The Allies decided against a slow assault on Sevastopol and instead prepared for a protracted siege. The British, under the command of Lord Raglan, and the French, under Canrobert, positioned their troops to the south of the port on the Chersonese Peninsula: the French Army occupied the bay of Kamiesch on the west coast whilst the British moved to the southern port of Balaclava. However, this position committed the British to the defence of the right flank of the Allied siege operations, for which Raglan had insufficient troops. Taking advantage of this exposure, the Russian General Liprandi, with some 25,000 men, prepared to attack the defences around Balaclava, hoping to disrupt the supply chain between the British base and their siege lines.
The Battle of Balaklava began with a Russian artillery and infantry attack on the Ottoman redoubts that formed Balaclava's first line of defence on the Vorontsov Heights. The Ottoman forces initially resisted the Russian assaults, but lacking support they were eventually forced to retreat. When the redoubts fell, the Russian cavalry moved to engage the second defensive line in the South Valley, held by the Ottoman and the British 93rd Highland Regiment in what came to be known as the "Thin Red Line". This line held and repelled the attack; as did General James Scarlett's British Heavy Brigade who charged and defeated the greater proportion of the cavalry advance, forcing the Russians onto the defensive. However, a final Allied cavalry charge, stemming from a misinterpreted order from Raglan, led to one of the most famous and ill-fated events in British military history – the Charge of the Light Brigade.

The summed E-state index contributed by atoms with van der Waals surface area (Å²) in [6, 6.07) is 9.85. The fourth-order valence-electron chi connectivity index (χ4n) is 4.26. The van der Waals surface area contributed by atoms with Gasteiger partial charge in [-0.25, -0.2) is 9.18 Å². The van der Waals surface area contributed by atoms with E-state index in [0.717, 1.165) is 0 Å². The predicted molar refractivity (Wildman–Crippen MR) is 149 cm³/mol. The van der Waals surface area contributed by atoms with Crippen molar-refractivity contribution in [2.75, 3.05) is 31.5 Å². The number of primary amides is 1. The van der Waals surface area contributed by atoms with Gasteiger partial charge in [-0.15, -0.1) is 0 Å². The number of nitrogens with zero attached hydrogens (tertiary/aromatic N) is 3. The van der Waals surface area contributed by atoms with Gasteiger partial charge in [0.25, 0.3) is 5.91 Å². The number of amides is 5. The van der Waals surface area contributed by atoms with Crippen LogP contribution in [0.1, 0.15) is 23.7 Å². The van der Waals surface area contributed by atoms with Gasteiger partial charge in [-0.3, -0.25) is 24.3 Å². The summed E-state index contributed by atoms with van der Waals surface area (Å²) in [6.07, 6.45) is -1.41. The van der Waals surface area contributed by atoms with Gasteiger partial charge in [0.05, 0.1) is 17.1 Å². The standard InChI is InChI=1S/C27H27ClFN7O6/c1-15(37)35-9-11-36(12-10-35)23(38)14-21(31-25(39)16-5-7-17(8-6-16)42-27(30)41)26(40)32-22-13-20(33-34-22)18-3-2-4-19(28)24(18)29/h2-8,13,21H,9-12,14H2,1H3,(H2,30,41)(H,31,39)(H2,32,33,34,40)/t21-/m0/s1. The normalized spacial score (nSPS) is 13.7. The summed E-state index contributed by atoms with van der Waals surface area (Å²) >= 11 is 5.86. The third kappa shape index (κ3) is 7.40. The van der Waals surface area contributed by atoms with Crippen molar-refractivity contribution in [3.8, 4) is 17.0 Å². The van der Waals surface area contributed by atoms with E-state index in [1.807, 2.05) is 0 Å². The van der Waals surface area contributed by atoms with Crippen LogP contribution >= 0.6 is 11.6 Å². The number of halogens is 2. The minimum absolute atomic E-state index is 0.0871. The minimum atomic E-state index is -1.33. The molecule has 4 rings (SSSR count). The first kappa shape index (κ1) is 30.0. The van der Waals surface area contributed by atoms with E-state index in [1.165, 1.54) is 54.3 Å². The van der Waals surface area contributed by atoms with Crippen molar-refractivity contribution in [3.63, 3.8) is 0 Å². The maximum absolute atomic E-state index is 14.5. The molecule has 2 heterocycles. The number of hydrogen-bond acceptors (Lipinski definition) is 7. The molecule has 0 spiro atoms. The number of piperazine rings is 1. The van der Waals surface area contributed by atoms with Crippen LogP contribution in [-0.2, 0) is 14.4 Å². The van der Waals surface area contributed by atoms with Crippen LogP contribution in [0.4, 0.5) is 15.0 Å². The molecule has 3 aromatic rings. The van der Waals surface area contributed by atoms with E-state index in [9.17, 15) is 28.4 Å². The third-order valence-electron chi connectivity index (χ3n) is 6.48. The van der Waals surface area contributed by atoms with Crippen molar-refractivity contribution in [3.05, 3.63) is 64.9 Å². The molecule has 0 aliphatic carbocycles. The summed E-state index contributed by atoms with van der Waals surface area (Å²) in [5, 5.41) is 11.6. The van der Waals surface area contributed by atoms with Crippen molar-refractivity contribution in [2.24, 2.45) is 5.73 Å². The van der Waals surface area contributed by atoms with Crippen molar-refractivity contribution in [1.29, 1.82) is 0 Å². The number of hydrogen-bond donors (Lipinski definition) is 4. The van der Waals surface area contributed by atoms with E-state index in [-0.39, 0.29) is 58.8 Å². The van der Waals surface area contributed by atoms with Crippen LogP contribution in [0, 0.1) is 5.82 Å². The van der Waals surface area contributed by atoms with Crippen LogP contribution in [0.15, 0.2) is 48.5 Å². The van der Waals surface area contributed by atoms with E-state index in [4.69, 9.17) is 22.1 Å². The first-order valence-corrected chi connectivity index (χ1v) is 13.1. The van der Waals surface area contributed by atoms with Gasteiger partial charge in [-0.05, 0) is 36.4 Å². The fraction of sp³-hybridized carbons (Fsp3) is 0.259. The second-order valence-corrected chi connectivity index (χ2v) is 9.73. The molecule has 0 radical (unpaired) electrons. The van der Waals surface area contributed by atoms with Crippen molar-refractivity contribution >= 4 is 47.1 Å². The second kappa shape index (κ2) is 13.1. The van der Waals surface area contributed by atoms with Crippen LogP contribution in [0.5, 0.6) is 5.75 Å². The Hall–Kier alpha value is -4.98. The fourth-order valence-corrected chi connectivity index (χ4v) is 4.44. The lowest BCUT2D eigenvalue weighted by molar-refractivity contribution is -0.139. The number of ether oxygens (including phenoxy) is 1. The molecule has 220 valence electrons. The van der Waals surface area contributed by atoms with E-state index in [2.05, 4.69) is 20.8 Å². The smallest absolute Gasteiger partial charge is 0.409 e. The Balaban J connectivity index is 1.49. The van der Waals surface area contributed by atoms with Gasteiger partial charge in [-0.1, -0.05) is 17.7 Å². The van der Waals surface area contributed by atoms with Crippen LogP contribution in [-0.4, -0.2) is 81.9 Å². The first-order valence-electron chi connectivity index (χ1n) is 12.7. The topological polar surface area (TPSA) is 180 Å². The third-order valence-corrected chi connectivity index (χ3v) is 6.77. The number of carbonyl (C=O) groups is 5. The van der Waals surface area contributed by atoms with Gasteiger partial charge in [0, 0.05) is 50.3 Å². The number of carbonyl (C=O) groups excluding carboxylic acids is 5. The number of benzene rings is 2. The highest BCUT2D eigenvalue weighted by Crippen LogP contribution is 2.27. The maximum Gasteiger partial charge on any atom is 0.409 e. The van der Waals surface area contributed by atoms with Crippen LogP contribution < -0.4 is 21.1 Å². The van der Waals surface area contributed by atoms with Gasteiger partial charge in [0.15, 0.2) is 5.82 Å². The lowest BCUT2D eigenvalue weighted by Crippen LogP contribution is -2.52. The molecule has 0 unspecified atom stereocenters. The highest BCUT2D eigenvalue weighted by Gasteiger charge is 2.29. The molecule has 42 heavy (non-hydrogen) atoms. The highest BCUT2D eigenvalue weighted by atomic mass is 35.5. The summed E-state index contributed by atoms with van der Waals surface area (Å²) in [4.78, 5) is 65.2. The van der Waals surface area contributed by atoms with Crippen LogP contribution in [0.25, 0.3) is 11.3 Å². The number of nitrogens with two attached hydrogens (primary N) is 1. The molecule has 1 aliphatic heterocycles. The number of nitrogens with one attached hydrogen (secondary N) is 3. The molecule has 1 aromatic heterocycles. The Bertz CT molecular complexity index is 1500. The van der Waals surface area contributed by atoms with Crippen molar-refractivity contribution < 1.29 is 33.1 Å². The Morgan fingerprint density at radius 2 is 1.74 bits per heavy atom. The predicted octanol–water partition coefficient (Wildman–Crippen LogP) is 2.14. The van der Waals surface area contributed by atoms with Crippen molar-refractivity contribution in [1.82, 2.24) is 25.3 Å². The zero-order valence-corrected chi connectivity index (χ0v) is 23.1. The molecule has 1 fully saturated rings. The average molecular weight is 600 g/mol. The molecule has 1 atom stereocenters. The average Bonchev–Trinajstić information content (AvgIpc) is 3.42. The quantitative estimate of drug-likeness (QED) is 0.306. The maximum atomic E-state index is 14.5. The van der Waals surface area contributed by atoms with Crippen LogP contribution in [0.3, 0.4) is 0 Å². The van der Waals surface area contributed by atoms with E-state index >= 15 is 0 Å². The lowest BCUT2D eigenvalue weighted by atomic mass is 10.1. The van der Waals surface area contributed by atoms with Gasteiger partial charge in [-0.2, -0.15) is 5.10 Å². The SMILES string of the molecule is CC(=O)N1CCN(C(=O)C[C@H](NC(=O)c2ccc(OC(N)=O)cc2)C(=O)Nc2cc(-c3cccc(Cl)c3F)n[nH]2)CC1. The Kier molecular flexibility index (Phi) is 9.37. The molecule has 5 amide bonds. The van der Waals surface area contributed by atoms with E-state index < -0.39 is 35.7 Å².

The loss of the Light Brigade had been such a traumatic event that the allies were incapable of further action that day. To the Russians the Battle of Balaclava was a victory and proved a welcome boost in morale—they had captured the Allied redoubts (from which seven guns were removed and taken to Sevastopol as trophies), and had gained control of the Worontsov Road.